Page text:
And yet I put a lot of love into this little house. This has been my sanctuary. It has felt like an all-year-round holiday house (it has also felt cold in the last two years, when the cavity insulation had sunk... I am already looking back through rose-tinted glasses). It gave me the luxury of having a dedicated studio space. I documented the changing light and colours across the bay (a long-term project that I want to make into a series of paintings) from my doorstep, and cultivated a wonderful friendship with my 81-year-old neighbour. After the various types of shared accommodation in my student years this was the first place I was able to call home apart from my childhood homes.


Sunday, July 19, 2015

Children and art

Little painters

Big painter (photo shoot for upcoming exhibition)

A week of teaching a summer camp and my little neighbours calling to my house to paint and play the guitar (and offer a running commentary on everything from the size of the house - "it's too babyish" - to the "funny smell" of neroli from the oil burner*) showed me once again how much we can learn from children. They do not hesitate; they get stuck right in and intuitively mix the most beautiful colour combinations. They are amazing abstract artists with a good feeling for composition, and they approach figurative painting and drawing with a quirkiness and immediacy older artists can only marvel at.

Working with children always leaves me humbled and in awe of their creativity. We lose so much in the process of growing up, when concepts start to interfere with our innate aesthetic sense. It is so important to nurture our inner child. The next time I stand in front of my easel and catch myself fretting and overthinking, I will remember the sponaneity and enthusiasm of my younger self. And I will think of how my landlady's grandchildren would drop their bicylces and tricyles to come knocking on my door, rattling the letterbox, demanding to paint.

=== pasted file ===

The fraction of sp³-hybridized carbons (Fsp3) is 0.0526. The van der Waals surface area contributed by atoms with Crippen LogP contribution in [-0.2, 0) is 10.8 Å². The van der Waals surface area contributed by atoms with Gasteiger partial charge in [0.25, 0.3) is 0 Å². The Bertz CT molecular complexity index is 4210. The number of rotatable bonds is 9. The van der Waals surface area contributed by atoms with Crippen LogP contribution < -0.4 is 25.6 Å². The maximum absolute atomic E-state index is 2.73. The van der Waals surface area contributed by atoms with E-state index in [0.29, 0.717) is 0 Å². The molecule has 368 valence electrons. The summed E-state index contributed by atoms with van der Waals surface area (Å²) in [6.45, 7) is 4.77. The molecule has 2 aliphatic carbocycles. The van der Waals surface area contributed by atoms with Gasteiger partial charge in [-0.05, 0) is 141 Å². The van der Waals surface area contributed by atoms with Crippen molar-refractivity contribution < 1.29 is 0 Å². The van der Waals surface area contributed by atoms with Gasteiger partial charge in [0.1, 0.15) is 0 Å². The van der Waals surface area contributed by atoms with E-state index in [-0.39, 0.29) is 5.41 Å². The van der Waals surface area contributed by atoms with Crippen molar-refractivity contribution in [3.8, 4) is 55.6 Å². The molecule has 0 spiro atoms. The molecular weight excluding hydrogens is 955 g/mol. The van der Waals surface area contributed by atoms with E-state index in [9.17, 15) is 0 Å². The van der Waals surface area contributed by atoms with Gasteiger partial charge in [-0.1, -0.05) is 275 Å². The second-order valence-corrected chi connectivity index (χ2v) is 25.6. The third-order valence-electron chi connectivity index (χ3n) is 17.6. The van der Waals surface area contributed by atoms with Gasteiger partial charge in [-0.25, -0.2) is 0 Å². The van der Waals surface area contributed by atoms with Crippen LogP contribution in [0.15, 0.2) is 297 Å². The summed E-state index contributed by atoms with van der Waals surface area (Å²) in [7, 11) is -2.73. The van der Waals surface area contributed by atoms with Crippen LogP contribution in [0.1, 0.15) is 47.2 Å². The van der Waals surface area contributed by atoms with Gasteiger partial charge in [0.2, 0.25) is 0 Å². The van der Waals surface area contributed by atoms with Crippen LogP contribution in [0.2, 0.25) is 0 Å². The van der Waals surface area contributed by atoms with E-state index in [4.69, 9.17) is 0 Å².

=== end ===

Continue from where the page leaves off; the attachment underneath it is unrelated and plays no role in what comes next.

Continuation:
*And, bless their little cotton socks - I may have had an exhausting week, but I was more than happy to give them my full attention, and this is how I evidently came across (with John doing the dishes in the background, to complete the picture): As they declared to their mother when she told them not to bother me, "Marina is never busy!"

Wednesday, July 8, 2015

Friends' gardens and all the 'new'

Pink wall and a suited guest

Flower arrangement and willow wolfhound, both by James

Gardens have become a big theme, the backdrop to my summer, both as existing gardens and in daydreams for a future one. Large chunks of the last two weekends were spent in friends' gardens, and what marvellous gardens they are, full of surprises and quirks. Not pictured is garden number 3, where we were all treated to a one-person-at-a-time tour of all the plants (and the tadpoles) by Rab's two sons. And once again I am reminded why I want to add botanical illustrations to my subject matter, together with the interiors and houses that have crept into my work recently.

Summer used to be the time when everything calmed down and there was a sleepy quality to my days, but this year has got to be my busiest summer yet. The freelance side of my work is growing, and I am still figuring out how to live life as a part-time employee and part-time self-employed. The weekdays/weekend divide ceased to exist for me a long time ago, and now it is the same with the 'work seasons'. It is very freeing and has taught me to value every day equally, and of course it helps that I love all my work.

Having said that, I will have a break from teaching, and I am looking forward to that, as much as I enjoy it. Today was the last Wednesday lunchtime class until October, and I will miss that group, and all the others.  But teaching requires a lot of energy, and it will be good to conserve and pour that energy into everything that is coming up in the next few weeks and months, a whole lot of 'new' - an exhibition, two books, a move (more on that later), new online ventures, a new nephew...